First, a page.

Last Updated on February 1, 2020, by eNotes Editorial. Word Count: 1288
“The Devil’s Bait” is a 2013 essay by Leslie Jamison in which the author examines the phenomenon of Morgellons disease. Throughout the essay, Jamison draws on specific cases to paint a portrait of the obscure and controversial ailment. Paul, Lennie, Dawn, Patricia, and Kendra have symptoms such as blisters or itching, or a mental fog. They are among the approximately 12,000 people suffering from Morgellons disease, an illness that entails unsettling sensations of the skin. In many cases, patients experience the feeling of insects crawling on the skin, a symptom called formication. But the defining symptom of Morgellons is the phenomenon of fibers, in various manifestations, emerging from the body.
They didn’t know what this matter was, or where it came from, or why it was there, but they knew… that it was real.
In 2001, Mary Leitao coined the term “Morgellons” for the disease. She took it from Sir Thomas Browne’s 17th-century description of an “endemial distemper” characterized by “‘harsh hairs’” emerging from victim’s back. Leitao’s young son suffered from the condition but the physicians did not believe her. Instead they suspected she had Münchausen syndrome by proxy, in which a patient’s parent or caregiver either fabricates or causes his illness.
Patients report that the fibers come in various colors and resemble such things as tangled wire, animal fur, or sweater fuzz. The patients often take such threads and fuzz to their doctors, often carrying them in matchboxes, leading to the coining of the “matchbox sign,” a term that indicates the patients’ determination to prove their condition by what doctors see as fake evidence.
As the Morgellons controversy became well established by the mid-2000s, the Center for Disease Control (CDC) began an in-depth investigation of the disease. Patients, calling themselves “Morgies,” advocated for recognition of their disease. They protested the common medical diagnosis of DOP: delusions of parasitosis.
Jamison describes her attendance in 2012 of an annual conference about Morgellons disease—“Searching for an Uncommon Thread”—held in Austin, Texas and sponsored by the Charles E. Holman Foundation. Along with Morgellons sufferers, researchers and health-care providers attend. Holman’s widow, who suffers from the condition, runs the conference. People with Morgellons feel that they suffer doubly, both from the condition itself and from the widespread disbelief of their plight.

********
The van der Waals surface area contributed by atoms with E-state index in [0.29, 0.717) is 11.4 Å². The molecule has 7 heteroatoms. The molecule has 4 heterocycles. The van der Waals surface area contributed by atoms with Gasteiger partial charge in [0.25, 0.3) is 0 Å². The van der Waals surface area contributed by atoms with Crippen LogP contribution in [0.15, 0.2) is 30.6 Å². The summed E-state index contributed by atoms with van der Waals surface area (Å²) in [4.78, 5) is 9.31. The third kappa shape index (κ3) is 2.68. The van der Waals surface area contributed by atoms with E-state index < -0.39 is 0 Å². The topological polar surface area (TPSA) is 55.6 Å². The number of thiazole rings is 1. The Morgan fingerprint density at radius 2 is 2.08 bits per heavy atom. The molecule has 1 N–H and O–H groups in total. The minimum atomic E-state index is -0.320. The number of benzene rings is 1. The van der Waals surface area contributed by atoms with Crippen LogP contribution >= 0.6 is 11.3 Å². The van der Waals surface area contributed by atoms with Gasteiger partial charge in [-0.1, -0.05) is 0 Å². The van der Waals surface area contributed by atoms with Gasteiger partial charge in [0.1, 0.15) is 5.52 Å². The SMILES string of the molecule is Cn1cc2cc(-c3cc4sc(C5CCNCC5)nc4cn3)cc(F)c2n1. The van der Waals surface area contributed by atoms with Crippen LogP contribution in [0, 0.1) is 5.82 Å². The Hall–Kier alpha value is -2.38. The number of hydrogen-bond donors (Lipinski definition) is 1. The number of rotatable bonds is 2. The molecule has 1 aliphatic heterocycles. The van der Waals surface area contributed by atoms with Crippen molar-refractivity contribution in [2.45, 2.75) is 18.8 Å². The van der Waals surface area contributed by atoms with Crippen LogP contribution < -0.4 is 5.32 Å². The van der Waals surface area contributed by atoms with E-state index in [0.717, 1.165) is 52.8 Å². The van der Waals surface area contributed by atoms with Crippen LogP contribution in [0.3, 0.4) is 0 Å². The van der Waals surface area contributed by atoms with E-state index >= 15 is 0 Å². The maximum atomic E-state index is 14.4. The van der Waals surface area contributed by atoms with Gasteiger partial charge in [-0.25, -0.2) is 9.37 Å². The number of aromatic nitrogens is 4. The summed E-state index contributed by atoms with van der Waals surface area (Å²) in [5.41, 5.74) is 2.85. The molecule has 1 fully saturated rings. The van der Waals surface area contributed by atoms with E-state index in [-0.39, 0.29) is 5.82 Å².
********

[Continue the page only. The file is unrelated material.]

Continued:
In 2012, the CDC’s Unexplained Dermopathy Task Force report, based on examination of 115 patients, states inconclusive findings. While the “unexplained dermopathy” might represent a
“new condition… or wider recognition of an existing condition such as delusional infestation.”
At the conference, the audience enthusiastically receives one speaker in particular, an Australian physician who vehemently rejects the CDC findings as “hogwash” and a “dung-pile.” Promising to fight for the sufferers, he says the doctors are deluded, not the patients. Jamison senses how the audience shares the experience of disbelieved by “countless callous doctors.” She also learns of patients’ reactions to their condition, many of which are dangerous. These include freezing their skin, laser treatment, taking antiparasitics intended for animals, or even dousing their skin with acid.
Seventy percent of Morgellons patients are female. As a whole, they are vulnerable to both disfigurement and the condescension of others. At the conference, whose atmosphere resembles “a meeting of alcoholics or Quakers,” the participants attend presentations, share their experiences, look at each other’s skin or at photographs, and discuss their experiences and theories.
At the conference, Jamison converses with sufferers, including Dawn, Kendra, and Paul, and attends the various presentations and events. Jamison identifies somewhat with the patients, because of previously sensing “a wrongness in my being.” In addition, Jamison once had the larva of a worm removed from her ankle. She recalled the medical staff’s disbelief and her own self-doubt until it was cut out. Her continued anxiety and suspicion that there are more larvae in her body gives her a point of reference for the experience of Morgellons.